The safety of the world’s 1,400 crop diversity collections has been a concern for many years due to risks including poor agricultural management, equipment failures, war, underfunding and natural disasters. The SGSV provides a duplication of seed samples stored in genebanks worldwide, acting as a sort of agricultural ‘spare tire’, if you will.
The SGSV was entirely funded and built by the Norwegian government and took its first delivery of seeds just over a year ago. The vault is situated 390 feet inside ‘Platåberget’, a sandstone mountain on Spitsbergen Island chosen based on its tectonic inactivity. Inside the vault, the seeds are sealed in specially designed four-ply foil packages, which are then placed inside sealed boxes and stored on shelves inside storage rooms. Refrigeration units (powered by locally mined coal) cool the seeds to –18 degrees Celsius, and in the event of equipment failure, it would take weeks for the temperature to even reach that of the surrounding sandstone. The area’s natural permafrost would further prevent the samples from thawing. Even in worst-case climate change modeling, the vault rooms will remain naturally frozen for up to 200 years. Estimates suggest that the SGSV has the ability to conserve a capacity of over 2 billion seeds for hundreds, if not thousands of years.
Now, how’s that for global estate planning?
Jennifer Hartman, guest blogger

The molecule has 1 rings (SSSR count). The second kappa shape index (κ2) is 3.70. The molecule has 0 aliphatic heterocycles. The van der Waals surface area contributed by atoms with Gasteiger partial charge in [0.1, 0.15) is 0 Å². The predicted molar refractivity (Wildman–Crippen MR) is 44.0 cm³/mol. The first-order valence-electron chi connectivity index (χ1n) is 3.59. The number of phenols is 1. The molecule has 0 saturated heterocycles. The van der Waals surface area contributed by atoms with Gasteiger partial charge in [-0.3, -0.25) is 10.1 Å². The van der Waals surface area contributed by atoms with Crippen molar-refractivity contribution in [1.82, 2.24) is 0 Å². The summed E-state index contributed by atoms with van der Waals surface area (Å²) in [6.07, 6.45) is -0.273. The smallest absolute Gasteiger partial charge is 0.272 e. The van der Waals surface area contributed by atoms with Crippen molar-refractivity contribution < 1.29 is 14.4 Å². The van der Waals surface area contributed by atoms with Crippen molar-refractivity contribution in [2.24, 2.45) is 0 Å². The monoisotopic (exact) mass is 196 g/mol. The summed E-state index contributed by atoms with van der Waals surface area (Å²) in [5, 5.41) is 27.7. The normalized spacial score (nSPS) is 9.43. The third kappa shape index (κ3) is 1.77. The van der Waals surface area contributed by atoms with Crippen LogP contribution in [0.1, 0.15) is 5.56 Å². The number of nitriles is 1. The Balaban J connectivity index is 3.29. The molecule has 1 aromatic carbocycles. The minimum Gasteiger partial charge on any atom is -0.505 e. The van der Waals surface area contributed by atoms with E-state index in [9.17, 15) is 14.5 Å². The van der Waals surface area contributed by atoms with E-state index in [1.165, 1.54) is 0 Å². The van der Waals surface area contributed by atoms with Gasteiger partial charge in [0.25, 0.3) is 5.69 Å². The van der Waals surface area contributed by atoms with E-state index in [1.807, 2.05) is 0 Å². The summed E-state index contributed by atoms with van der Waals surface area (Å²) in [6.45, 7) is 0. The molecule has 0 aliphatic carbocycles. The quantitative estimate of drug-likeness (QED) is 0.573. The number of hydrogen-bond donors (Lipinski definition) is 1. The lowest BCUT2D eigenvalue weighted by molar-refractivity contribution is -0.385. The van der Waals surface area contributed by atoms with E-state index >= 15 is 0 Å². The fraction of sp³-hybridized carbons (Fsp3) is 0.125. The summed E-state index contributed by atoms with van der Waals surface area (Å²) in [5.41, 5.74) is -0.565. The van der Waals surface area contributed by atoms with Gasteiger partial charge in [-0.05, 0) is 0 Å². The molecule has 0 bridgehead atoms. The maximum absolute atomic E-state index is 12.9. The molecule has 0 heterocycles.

Who is the third who walks always beside you?
When I count, there are only you and I together
But when I look ahead up the white road
There is always another one walking beside you
– T.S. Eliot, The Waste Land, 1922
I just finished reading a fascinating book authored by John Geiger called The Third Man Factor: The Secret to Survival in Extreme Environments. When faced with edge-of-death circumstances, numerous people throughout history have encountered what is commonly referred to as ‘the Third Man’. Confronted by life at its extremes, these people have had the sense that they were suddenly joined by a friendly, trusted presence – a guardian, if you will, who “led them out of the impossible”. The Third Man Factor details many of these remarkable experiences, highlights the common threads of extreme physical and mental distress, monotony and isolation, and explores the domains of physiology, sociology, religion, neurology and psychology to flesh out the meaning of the appearance of the Third Man.